Last updated on February 14th, 2022 at 11:46 am
In an effort to overhaul Kohl’s 14-person board, activist investor Macellum Capital Management Thursday morning announced a slate of 10 director nominees for election at the retailer’s 2022 annual meeting this spring.
Macellum, which owns a 5% stake in Menomonee Falls-based Kohl’s Corp., has put pressure on the company since last year to improve its board representation in order boost shareholder value, or to seriously consider a full sale of the company.
The hedge fund is now taking action, as promised, following Kohl’s rejection last week of two purchase offers, one for $64 per share and the other for $65 per share, and adoption of a shareholder rights plan or “poison pill” to prevent a hostile takeover. However, that does not prevent the board from considering qualified purchase offers.
Kohl’s stock price has risen 7% over the past five days, opening Thursday at $62.56.
The way Macellum sees it, Kohl’s recent decisions indicate that its current board is “no longer operating with impartiality and objectivity” and “no longer prioritizing shareholders’ interests,” managing partner Jonathan Duskin wrote in a letter to shareholders Thursday.
Arguing that Kohl’s current board is in need of additional retail expertise and shareholder representation, Macellum has nominated the following 10 candidates.
- George Brokaw – Board director at DISH Network Corp., CTO Realty Growth, Inc., and Alico, Inc.; and former managing director at financial services company Lazard Frères & Co. LLC.
- Jonathan Duskin – Managing partner and chief executive officer at Macellum Capital Management; and board director at retailer Citi Trends, Inc.
- Francis Ken Duane – Former executive vice chairman at PVH Corp., which includes fashion brands such as Tommy Hilfiger, Warner’s, Olga and True & Co., and Calvin Klein; and board director at apparel manufacturer Ariat International, Inc.
- Pamela Edwards – Chief financial officer and executive vice president at Citi Trends, Inc.; and board director at luxury department store chain Neiman Marcus Group, LLC.
- Stacy Hawkins – Vice dean and professor at Rutgers Law School.
- Jeffrey Kantor – Former senior executive at Macy’s, Inc.; former chairman of Macy’s.com; and president of retail and wholesale consulting firm JAK Consulting.
- Perry Mandarino – Co-head of investment banking, head of restructuring and senior managing director at investment banking firm B. Riley Securities, Inc.; and board director at retailer Bebe Stores Inc.
- Cynthia Murray – Former president at women’s clothing chain Chico’s Brand, FAS, Inc.; former president at plus-size apparel company Full Beauty Brands; former executive at women’s apparel retailer Talbots, Inc.; and founder and chief executive officer of senior leadership consultancy Stanmore Partners.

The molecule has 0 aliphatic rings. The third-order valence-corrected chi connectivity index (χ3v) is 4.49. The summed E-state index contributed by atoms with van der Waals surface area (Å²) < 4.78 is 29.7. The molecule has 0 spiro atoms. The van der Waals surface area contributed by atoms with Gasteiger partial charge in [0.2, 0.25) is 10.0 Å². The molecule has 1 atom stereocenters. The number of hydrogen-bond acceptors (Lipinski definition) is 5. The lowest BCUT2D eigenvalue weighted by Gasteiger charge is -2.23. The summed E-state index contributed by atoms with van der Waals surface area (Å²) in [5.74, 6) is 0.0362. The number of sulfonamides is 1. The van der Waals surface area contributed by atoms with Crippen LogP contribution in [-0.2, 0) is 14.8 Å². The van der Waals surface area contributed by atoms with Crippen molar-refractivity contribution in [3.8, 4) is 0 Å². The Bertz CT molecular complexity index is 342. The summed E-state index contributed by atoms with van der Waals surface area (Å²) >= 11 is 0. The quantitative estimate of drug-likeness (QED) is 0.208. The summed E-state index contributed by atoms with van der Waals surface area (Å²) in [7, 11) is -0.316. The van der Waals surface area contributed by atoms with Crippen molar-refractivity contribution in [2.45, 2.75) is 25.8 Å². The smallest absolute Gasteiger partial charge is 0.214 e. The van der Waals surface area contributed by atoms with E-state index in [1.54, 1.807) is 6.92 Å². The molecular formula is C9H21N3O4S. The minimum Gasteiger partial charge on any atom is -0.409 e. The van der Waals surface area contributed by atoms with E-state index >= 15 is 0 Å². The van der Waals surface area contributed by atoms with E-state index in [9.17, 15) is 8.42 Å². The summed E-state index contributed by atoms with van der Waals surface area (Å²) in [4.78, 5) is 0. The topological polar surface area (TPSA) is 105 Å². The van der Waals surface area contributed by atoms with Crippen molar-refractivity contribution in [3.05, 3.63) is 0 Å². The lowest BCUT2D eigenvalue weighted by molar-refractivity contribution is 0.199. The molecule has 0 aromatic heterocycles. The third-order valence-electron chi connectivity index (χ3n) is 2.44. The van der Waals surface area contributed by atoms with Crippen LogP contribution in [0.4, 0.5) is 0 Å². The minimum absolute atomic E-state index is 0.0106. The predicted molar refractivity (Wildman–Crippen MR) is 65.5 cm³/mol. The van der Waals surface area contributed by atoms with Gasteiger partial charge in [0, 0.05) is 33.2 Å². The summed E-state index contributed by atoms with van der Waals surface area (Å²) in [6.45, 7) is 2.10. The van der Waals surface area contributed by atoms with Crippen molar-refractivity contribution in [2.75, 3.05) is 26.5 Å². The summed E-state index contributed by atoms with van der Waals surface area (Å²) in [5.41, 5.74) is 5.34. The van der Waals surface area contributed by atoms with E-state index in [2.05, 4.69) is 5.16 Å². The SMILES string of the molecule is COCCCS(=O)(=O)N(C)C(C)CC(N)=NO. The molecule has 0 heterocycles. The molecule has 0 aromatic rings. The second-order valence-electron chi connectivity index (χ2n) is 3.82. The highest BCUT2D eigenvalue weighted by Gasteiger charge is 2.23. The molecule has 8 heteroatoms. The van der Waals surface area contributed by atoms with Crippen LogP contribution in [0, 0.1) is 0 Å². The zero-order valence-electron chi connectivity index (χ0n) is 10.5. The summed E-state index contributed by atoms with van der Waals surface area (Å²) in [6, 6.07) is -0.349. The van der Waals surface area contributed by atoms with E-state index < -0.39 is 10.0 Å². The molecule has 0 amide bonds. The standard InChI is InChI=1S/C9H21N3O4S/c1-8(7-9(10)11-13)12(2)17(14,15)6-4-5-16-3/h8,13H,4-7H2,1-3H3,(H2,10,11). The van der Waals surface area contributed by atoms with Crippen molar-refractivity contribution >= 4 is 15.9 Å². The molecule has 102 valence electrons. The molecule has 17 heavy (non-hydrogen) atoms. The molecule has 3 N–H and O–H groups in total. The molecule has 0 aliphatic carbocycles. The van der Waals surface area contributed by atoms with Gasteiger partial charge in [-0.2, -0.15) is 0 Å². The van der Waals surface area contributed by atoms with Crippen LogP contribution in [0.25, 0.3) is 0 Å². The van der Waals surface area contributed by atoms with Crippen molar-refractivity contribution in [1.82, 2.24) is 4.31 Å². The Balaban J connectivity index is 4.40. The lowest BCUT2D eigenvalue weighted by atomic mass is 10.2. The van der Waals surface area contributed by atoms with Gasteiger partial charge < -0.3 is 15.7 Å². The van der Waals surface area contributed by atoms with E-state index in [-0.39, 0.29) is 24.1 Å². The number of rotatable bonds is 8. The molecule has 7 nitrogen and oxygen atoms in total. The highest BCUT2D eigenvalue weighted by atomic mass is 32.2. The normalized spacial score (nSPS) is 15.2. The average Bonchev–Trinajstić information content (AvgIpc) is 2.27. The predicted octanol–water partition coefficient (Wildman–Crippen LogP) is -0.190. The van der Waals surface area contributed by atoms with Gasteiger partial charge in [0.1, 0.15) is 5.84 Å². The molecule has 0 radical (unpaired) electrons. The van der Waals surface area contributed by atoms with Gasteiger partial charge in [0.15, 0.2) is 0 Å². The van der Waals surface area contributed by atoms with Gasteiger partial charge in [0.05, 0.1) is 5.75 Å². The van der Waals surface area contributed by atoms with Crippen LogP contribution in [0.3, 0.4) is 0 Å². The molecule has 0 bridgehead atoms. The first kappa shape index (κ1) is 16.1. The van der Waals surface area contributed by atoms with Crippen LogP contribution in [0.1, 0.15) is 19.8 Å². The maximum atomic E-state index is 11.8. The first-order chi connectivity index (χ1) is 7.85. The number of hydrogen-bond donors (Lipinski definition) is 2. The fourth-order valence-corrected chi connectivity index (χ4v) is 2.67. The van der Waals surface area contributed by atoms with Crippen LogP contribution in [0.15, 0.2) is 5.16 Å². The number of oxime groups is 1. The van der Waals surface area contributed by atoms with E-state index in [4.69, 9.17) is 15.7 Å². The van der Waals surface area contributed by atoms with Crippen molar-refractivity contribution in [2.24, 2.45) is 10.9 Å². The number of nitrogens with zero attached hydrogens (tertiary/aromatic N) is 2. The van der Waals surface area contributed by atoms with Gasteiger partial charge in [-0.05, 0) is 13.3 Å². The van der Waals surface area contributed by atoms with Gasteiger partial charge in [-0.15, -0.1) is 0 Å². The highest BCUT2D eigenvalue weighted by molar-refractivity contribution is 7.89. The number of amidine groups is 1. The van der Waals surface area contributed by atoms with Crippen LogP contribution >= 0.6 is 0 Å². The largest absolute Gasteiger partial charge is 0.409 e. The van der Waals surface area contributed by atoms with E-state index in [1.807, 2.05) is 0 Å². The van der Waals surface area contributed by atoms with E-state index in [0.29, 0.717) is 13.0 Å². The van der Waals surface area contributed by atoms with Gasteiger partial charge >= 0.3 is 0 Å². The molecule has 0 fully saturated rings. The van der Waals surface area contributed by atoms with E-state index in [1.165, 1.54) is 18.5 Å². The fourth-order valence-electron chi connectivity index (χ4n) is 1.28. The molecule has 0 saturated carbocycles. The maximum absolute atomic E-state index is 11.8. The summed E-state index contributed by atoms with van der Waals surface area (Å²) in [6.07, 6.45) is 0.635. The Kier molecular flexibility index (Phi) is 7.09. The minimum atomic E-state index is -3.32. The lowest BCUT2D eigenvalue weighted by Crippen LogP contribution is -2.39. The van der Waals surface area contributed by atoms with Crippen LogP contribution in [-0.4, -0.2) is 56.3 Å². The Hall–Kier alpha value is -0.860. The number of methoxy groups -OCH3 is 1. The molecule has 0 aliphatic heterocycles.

- Kenneth Seipel – Former chief executive officer at department store chain Gabriel Brothers, Inc.; former president and chief operating officer at fast fashion brand Wet Seal, Inc.; former executive vice president of stores, operations and store design at Old Navy.; principal of Retail Business Optimization LLC; and board director at Citi Trends, Inc.
- Craig Young – Founder and managing principal of real estate private equity firm Tidewater Capital, LLC; and president of venture investing platform Chain of Lakes Capital, Inc.
This is not the first time Macellum has attempted to take control of Kohl’s board. The firm was part of the activist investor group that launched a proxy war against the retailer last year. That effort amounted to a settlement consisting of three new board directors. Two were appointed by the group: Margaret Jenkins, former chief marketing officer at Denny’s Inc. and Thomas Kingsbury, former chief executive officer at Burlington Stores. And one by Kohl’s, Christine Day, former CEO of Lululemon Athletica. The board also agreed to expand its share repurchase authorization from $300 million to $2 billion.
Macellum said its nominees, if elected this time around, will explore all avenues of maximizing shareholder value, including sale opportunities.
Responding in a statement Thursday morning, Kohl’s fought back. It called Macellum’s overhaul effort “unjustified and counterproductive” and pointed to the 2021 settlement agreement. Kohl’s also highlighted the recent appointment of its independent finance committee to lead a review of any purchase offers, as well as its engagement with financial advisors Goldman Sachs and PJT Partners.
“The board reaffirms its commitment to maximizing the long-term value of the company. It will continue to pursue all reasonable opportunities to drive value, consistent with its fiduciary obligations,” the retailer said.
It also pointed to recent financial performance, which saw net sales for the first three quarters of 2021 catch up to pre-pandemic levels, prompting Kohl’s to twice raise its guidance for the full year. Plus, the company’s Q3 operating margin was 8.4%, marking the highest Q3 operating margin in nine years. Kohl’s has also seen single-digit in-store sales growth since launching its Sephora shop-in-shop partnership last fall, so far in 200 stores.
This progress, Macellum argues, can only be attributed to the economy’s reopening from the pandemic, considering Kohl’s stock and top-line growth has lagged behind industry peers including Dillard’s and Macy’s over the past year.
Kohl’s plans to give a full update on its turnaround plans at its March 7 investor day and is to release its fourth quarter 2021 earnings on March 1.
In the meantime, the board will present its recommendation to re-elect the current board through proxy statements filed with the U.S. Securities and Exchange Commission.
Shareholders will vote at the 2022 Annual Meeting on a date yet-to-be-announced.